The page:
OUR OPINION: Grand Forks schools’ raises need fuller explanationSuppose you own a business in Grand Forks or East Grand Forks. Suppose your health insurer hits your company with a big rate increase, one that prompts you to split the premium hike with your employees.
By: Tom Dennis, Grand Forks Herald
Suppose you own a business in Grand Forks or East Grand Forks. Suppose your health insurer hits your company with a big rate increase, one that prompts you to split the premium hike with your employees.
Do you then turn around and give those employees a bigger-than-usual raise?
Then you, Mr. or Ms. Business Owner, probably are scratching your head about the Grand Forks School Board, which seems to have answered “Yes” to a similar question of its own.
“The Grand Forks School Board approved an increase in salaries and benefits for administrators and program directors for the next two years, saying earlier legislation requiring bigger contributions to the state pension fund drove the decision,” Herald staff writer Jennifer Johnson reported this week.
The new state law is as follows:
“In 2011, legislators increased contributions to the North Dakota Teachers’ Fund for Retirement, requiring higher payments from certified employees and districts from 2012 to 2014.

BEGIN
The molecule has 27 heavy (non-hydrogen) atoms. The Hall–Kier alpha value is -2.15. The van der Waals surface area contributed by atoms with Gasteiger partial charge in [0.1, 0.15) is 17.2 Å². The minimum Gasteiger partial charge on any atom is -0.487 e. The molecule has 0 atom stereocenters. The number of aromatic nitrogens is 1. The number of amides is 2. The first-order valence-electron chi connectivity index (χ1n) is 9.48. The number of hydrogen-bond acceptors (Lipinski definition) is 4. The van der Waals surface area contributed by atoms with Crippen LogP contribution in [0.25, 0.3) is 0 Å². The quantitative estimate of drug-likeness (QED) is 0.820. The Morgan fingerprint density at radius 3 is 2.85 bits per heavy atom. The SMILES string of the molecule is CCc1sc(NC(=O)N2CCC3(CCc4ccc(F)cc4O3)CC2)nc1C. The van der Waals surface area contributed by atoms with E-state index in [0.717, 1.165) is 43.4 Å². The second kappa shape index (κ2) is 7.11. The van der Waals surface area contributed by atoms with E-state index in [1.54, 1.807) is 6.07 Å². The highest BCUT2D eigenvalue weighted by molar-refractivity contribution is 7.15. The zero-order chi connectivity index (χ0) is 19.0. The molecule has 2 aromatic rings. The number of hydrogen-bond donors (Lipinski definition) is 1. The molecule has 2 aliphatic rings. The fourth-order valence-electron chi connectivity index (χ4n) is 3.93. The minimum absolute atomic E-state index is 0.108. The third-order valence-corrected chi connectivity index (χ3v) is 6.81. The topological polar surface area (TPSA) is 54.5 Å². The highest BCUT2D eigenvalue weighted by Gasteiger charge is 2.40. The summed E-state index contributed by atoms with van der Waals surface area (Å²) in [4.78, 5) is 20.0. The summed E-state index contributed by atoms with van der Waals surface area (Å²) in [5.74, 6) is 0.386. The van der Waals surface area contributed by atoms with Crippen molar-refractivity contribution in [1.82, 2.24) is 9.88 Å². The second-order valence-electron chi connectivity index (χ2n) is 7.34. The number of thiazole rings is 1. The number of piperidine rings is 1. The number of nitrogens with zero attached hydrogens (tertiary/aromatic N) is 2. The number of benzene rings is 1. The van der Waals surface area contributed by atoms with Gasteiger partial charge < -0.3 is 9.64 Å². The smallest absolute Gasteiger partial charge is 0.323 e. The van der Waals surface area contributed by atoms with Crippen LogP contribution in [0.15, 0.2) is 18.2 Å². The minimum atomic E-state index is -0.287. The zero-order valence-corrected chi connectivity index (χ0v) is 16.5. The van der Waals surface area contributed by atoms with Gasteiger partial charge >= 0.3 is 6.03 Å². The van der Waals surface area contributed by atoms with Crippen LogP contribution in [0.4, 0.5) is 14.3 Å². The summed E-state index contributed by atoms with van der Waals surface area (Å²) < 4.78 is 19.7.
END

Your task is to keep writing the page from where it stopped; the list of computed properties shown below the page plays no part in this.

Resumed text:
“That legislation bumped up the contribution by the district. Starting July 1, the district started paying 10.75 percent of the employees’ gross incomes into the fund, and in 2014-2015 it will pay 12.75 percent, (Business manager Vicky) Schwartz said.”
Now, what follows may be a misinterpretation; and if it is, we’d welcome a letter or column from the School Board that sets us straight.
But judging by the story, it sounds like the School Board tried to shield employees from seeing take-home pay fall because of the higher contributions that the pension fund is demanding.
Is that the case?
If it is, then a board member might want to write a letter or column anyway, because it would be interesting to learn the thinking behind the move.
There aren’t very many direct parallels with private industry, for the simple reason that so few private businesses offer traditional pensions these days. They can’t afford it.
But the parallel with health-insurance premiums may be close enough. And as business owners know, when Blue Cross Blue Shield of North Dakota or another insurer raises rates, that expense typically gets shared.
Which means “the employer pays some, and the employees pay some.”
Not “the employer pays all” or even anything close.
The board may also have had other reasons for giving raises. Typically, a big reason is to keep the salaries competitive.
But as mentioned before in this space, the real question is not what other districts are paying. The real question is whether turnover is high and job openings are failing to draw good applicants.
If those things are happening, then it’s time to raise pay. But not before — at least, not without a frank discussion about why this-or-that salary deserves an unusual bump.
During the recession, when many businesses found themselves with higher costs and lower revenues, they responded in a very different way: They stopped contributing to their employees’ 401(k)’s entirely.
That’s the real world most taxpayers live in. And that’s why, when school boards plead poverty, raise taxes and then look for and find reasons to raise pay, taxpayers may think the board has some explaining to do.